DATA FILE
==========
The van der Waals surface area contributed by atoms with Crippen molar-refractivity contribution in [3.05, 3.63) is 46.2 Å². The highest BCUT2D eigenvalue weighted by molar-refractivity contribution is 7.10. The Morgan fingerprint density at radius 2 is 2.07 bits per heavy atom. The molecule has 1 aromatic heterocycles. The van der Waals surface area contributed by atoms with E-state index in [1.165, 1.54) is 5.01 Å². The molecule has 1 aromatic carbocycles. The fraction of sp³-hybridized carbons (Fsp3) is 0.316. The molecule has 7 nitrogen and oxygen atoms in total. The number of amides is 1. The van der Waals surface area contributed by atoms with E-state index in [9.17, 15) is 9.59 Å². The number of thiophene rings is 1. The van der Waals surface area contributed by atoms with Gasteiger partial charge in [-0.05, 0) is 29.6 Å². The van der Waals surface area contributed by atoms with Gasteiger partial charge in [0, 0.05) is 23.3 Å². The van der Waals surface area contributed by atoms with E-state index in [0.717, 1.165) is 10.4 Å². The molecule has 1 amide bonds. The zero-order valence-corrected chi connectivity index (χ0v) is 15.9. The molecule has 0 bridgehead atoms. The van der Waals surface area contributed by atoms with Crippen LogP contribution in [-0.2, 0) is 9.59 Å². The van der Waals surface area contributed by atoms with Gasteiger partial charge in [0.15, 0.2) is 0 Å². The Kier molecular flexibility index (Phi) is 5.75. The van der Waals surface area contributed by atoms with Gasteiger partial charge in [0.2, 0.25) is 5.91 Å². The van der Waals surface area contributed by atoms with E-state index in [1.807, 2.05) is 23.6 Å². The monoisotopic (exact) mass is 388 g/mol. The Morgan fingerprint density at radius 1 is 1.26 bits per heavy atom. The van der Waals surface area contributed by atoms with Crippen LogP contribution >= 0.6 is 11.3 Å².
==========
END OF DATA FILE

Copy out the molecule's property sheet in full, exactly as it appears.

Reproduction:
The van der Waals surface area contributed by atoms with Crippen molar-refractivity contribution in [3.05, 3.63) is 46.2 Å². The highest BCUT2D eigenvalue weighted by molar-refractivity contribution is 7.10. The Morgan fingerprint density at radius 2 is 2.07 bits per heavy atom. The molecule has 1 aromatic heterocycles. The van der Waals surface area contributed by atoms with E-state index in [1.165, 1.54) is 5.01 Å². The molecule has 1 aromatic carbocycles. The fraction of sp³-hybridized carbons (Fsp3) is 0.316. The molecule has 7 nitrogen and oxygen atoms in total. The number of amides is 1. The van der Waals surface area contributed by atoms with E-state index in [9.17, 15) is 9.59 Å². The number of thiophene rings is 1. The van der Waals surface area contributed by atoms with Gasteiger partial charge in [-0.05, 0) is 29.6 Å². The van der Waals surface area contributed by atoms with Gasteiger partial charge in [0, 0.05) is 23.3 Å². The van der Waals surface area contributed by atoms with E-state index in [0.717, 1.165) is 10.4 Å². The molecule has 1 amide bonds. The zero-order valence-corrected chi connectivity index (χ0v) is 15.9. The molecule has 0 bridgehead atoms. The van der Waals surface area contributed by atoms with Crippen LogP contribution in [-0.2, 0) is 9.59 Å². The van der Waals surface area contributed by atoms with Gasteiger partial charge in [0.15, 0.2) is 0 Å². The Kier molecular flexibility index (Phi) is 5.75. The van der Waals surface area contributed by atoms with Gasteiger partial charge in [0.2, 0.25) is 5.91 Å². The van der Waals surface area contributed by atoms with E-state index in [1.807, 2.05) is 23.6 Å². The monoisotopic (exact) mass is 388 g/mol. The Morgan fingerprint density at radius 1 is 1.26 bits per heavy atom. The van der Waals surface area contributed by atoms with Crippen LogP contribution >= 0.6 is 11.3 Å².